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Web Mindset Begins To Seep Into Indian Banks

The liberalization of the Indian economy and the increasing diffusion of information technologies like the Internet seem bound to change the way Indian banks think of themselves, their customers, and their competitors.

Internal Webs (in the form of Intranets) have helped banks bridge their currently separate pools of IT deployment and leverage their internal data resources for competitive decision making. The global reach of the Internet opens up new customer bases, new delivery channels, and improved interactive services. Banking activities like basic retailing, sales of equity, account inquiry and funds transfer are relatively easy to open up to the Net.

But the Internet also blurs traditional organizational barriers and national boundaries, thus ushering in new and nimble competitors from unexpected quarters--from within the country and from abroad.

The newly formed private banks in India--lean and Web-savvy--have reportedly siphoned off 15 percent of the accounts from public sector banks. Indian banks now need to aggressively and proactively harness a wide range of information technologies to handle distributed operations, asynchronous functioning, scalability and data management, according to N.R. Narayana Murthy, chairman and managing director of Bangalore-based software company Infosys.

In the current climate of "open finance" mergers and acquisitions, and global direct banking trends, InfoSys recently hosted a conference in Bangalore on banking technology--BancIT--which attracted over 200 representatives from about 40 Indian banking and financial organizations.

"A Web-enabled interface can help the combined transaction environment of the bank with the wider world of the Internet," said Nandan Nilekani, deputy managing director of InfoSys. The other impact of Web technologies is in the convergence of voice, video and data over a single IP (Internet protocol) network.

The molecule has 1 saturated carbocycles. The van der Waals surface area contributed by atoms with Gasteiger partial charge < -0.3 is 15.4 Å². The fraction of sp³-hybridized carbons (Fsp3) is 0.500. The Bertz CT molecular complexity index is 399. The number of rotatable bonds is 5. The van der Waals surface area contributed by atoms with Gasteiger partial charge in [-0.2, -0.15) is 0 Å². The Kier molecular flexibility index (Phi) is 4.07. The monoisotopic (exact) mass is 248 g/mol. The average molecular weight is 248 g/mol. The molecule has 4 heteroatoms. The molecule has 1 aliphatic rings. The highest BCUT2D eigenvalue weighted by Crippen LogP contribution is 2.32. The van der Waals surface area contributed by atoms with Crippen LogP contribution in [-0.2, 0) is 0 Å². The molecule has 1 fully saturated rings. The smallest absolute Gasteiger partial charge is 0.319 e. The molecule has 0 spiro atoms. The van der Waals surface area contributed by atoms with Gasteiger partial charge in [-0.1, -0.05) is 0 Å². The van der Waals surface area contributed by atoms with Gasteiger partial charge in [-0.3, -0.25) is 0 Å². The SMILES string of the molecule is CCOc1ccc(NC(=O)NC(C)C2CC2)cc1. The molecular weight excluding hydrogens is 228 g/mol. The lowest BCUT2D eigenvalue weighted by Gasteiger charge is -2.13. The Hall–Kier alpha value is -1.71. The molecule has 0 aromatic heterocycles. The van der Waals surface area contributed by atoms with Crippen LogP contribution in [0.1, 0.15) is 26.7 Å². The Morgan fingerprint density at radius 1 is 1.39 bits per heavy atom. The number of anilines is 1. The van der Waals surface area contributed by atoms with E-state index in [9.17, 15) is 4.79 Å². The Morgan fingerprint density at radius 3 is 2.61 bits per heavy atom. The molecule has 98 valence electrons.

In the way they differ in harnessing technologies like the Web, Indian banks fall into three categories, according to Deepak Rao, associate director at Cooeprs and Lybrand. "Laggards" have delivery channels restricted only to branches, "followers" use a limited amount of electronic delivery of products and services, and "leaders" adopt an expanded, segmented, and customized range of products via multiple delivery channels.

Business process re-engineering and IT are changing the profile and performance of banks worldwide. All the banks in the Top 10 worldwide list in 1981-83, such as Deutsche Bank, were nowhere to be found in the list in 1991-93, which featured other banks like Bank of America and Banc One, according to Rao.

IT vendors and software companies have come up with numerous Web solutions geared toward the banking and financial services industries. The Sun Connect architecture, a roadmap to implement and deploy transactional Web-based financial services using Java technology, is being used by Fleet Bank, CitiBank and the Bank of Montreal.

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